When seeking support, information, or help completing transactions on campus, students often must navigate through a complex array of offices and staff, resulting in a service bottleneck. While one-on-one consultation with staff is critical when students face difficult decisions, it should not unnecessarily delay students in completing basic processes like obtaining an ID card or registering for a new class, nor should it be the only way for students to obtain information relevant to their academic progress.
An inefficient service model also costs more to improve. When students must go through staff in multiple offices to resolve issues, the only way to improve service quality is to invest in additional staff, most of whom will be too busy with transactions to spend substantial time advising students in need.
To remove this bottleneck while improving service, consider "flipping" your student support model to emphasize automation and self-service.
Progressive institutions have begun to use web and mobile technologies to lift the burden of basic advisement from support staff, freeing them to spend more time developing and managing those technologies and meeting with students about higher-level concerns ineffectively addressed through self-service tools.
Building the optimal self-service model
What does the future of student support look like, and how much can really be accomplished through technology? You might be surprised how far some universities have come in using their websites, student portals, social media platforms, and mobile applications to inflect student success. To help you benchmark your institution's current investments and set targets for service expansion, we've outlined the most important stages in developing tools to maximize impact on student behavior.
Three steps to perfecting student-facing support tools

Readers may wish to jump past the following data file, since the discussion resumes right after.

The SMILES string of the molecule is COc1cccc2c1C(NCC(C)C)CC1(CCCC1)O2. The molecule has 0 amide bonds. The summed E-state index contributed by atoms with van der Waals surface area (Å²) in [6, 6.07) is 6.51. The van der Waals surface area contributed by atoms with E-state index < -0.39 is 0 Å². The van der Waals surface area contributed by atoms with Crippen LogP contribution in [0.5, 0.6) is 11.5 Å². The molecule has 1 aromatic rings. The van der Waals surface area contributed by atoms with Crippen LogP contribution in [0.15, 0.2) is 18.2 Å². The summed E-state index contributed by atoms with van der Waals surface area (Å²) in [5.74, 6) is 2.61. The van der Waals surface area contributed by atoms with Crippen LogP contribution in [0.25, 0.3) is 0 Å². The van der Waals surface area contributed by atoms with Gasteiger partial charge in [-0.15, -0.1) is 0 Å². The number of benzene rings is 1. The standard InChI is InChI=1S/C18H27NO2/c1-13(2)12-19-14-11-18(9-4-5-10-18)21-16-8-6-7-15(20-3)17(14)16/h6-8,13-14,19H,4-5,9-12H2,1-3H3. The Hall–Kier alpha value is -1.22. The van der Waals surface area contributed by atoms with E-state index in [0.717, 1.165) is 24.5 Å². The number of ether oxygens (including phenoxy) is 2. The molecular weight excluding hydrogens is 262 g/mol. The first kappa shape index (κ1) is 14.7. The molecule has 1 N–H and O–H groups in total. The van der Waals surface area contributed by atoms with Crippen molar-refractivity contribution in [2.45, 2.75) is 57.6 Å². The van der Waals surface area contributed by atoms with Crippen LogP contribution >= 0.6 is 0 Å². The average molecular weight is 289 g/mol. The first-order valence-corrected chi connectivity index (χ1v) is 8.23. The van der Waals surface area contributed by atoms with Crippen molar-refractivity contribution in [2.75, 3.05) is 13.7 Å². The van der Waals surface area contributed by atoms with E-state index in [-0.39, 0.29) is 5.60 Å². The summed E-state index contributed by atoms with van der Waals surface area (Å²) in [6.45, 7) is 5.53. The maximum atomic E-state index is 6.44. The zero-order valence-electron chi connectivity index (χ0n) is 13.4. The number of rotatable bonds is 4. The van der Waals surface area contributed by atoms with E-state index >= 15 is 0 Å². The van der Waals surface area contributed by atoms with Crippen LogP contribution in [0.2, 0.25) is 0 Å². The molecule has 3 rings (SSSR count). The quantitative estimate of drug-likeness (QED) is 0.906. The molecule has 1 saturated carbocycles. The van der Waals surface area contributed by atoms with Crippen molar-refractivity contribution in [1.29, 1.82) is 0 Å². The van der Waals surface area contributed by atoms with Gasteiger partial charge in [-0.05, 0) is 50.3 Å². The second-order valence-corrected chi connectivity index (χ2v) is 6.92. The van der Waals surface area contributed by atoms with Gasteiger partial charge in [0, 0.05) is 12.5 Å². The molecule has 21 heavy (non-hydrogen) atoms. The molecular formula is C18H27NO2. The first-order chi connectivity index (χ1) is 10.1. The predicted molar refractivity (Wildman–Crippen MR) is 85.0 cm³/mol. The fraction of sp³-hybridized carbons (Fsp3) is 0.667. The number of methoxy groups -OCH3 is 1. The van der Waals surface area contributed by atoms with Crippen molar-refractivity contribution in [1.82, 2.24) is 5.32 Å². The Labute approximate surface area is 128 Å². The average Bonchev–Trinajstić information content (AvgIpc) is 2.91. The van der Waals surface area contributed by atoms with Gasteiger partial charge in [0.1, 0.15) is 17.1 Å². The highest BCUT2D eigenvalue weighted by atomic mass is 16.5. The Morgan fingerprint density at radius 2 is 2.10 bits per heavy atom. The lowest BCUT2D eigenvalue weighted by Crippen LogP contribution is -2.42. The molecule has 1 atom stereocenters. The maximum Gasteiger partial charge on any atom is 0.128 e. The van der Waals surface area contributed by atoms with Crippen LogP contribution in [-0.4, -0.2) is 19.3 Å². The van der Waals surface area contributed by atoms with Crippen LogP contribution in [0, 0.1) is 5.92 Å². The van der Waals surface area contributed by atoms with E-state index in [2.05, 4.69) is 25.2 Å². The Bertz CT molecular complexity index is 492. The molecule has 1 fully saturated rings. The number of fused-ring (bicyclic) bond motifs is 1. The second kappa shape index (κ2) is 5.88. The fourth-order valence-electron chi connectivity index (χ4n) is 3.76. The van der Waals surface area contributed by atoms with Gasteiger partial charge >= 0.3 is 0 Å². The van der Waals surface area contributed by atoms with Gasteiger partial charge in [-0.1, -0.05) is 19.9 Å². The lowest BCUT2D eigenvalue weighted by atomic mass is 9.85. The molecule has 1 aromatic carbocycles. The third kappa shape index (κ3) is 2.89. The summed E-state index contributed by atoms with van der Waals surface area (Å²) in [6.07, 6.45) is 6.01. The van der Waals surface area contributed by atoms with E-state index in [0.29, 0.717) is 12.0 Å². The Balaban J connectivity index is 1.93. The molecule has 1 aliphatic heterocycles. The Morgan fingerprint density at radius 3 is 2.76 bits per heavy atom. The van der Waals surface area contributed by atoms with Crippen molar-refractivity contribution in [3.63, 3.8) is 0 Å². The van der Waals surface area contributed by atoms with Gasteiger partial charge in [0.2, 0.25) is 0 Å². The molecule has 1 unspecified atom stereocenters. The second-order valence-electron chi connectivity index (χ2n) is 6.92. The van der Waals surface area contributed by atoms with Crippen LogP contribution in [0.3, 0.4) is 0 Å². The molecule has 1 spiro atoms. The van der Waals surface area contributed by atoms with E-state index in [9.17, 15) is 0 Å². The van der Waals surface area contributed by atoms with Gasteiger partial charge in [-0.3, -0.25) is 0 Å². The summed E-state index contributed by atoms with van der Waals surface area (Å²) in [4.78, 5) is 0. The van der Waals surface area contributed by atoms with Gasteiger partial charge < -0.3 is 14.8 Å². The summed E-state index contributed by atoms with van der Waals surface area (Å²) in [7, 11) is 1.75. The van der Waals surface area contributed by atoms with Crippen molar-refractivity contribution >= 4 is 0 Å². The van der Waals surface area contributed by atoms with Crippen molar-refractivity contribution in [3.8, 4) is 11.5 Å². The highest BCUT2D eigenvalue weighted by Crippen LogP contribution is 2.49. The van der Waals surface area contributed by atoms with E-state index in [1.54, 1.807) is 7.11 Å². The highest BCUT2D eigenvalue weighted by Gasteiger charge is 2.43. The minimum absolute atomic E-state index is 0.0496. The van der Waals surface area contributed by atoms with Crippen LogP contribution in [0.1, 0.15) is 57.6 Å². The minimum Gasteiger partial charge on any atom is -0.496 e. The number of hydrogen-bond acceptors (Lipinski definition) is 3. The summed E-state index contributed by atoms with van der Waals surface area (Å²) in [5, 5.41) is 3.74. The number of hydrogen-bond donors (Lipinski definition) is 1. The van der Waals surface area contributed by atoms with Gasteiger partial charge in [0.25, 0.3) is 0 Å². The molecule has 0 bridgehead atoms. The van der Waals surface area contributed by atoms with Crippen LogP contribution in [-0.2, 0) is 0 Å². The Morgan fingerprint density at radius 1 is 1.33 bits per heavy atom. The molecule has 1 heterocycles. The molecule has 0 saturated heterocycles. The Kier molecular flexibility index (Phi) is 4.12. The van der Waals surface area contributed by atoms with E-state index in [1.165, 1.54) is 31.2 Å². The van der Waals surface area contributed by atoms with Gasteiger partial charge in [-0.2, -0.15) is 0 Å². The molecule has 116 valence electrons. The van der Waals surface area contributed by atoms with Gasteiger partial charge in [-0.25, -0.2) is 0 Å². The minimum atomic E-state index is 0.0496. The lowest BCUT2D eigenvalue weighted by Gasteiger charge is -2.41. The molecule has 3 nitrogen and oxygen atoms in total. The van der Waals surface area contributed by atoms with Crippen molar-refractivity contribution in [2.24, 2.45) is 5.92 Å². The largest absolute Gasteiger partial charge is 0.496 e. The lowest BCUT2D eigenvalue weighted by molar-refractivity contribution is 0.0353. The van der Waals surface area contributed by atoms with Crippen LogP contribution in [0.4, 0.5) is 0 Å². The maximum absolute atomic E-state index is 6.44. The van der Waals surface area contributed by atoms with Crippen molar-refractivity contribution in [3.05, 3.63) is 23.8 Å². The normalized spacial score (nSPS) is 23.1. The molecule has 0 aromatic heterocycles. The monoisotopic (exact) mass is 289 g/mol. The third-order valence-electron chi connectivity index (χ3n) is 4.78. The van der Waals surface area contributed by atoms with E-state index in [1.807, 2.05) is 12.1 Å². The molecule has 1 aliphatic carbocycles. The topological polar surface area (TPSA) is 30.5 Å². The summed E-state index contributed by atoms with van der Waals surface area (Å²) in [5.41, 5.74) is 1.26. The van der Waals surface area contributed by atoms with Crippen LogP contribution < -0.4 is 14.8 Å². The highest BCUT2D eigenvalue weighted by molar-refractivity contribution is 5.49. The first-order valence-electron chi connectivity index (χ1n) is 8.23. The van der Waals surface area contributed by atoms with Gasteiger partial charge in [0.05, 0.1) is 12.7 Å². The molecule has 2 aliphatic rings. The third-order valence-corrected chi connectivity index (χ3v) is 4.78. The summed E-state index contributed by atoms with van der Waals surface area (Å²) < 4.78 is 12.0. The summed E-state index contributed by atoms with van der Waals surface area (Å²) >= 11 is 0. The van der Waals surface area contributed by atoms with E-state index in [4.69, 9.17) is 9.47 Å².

1. Invest in a central service gateway.
This should include a comprehensive list of relevant services, electronic forms to replace paper transactions, and a repository of FAQs to quickly address students' most common problems.
2. Enable quick, one-stop transactions.
A student should be able to start and finish most transactions within an institution’s web portal. To do that, developers need to create customized alerts that include direct action links and guided tutorials for complex transactions (such as completing a lengthy financial aid application).
3. Use a personalized triage tool to interact with and engage students.
Through the application of data analytics, a small number of sophisticated institutions are leveraging mobile platforms to enable real-time communication with students, notifying them of critical resources mapped to their coursework and background, and allowing students to take immediate action through application-based transaction. The more data these students have about a student's risk and behavior, the more tailored these messages can be.
The next step? Evaluate the strength of your student communications strategy
The impact of student success initiatives often depends on clear communication between institutions and their students. However, many higher education leaders readily admit that they fail to effectively motivate students to act through their messaging,
How well does your communication strategy support student success? Download our diagnostic to evaluate your ability to effectively reach students and prompt them to action. Download now.
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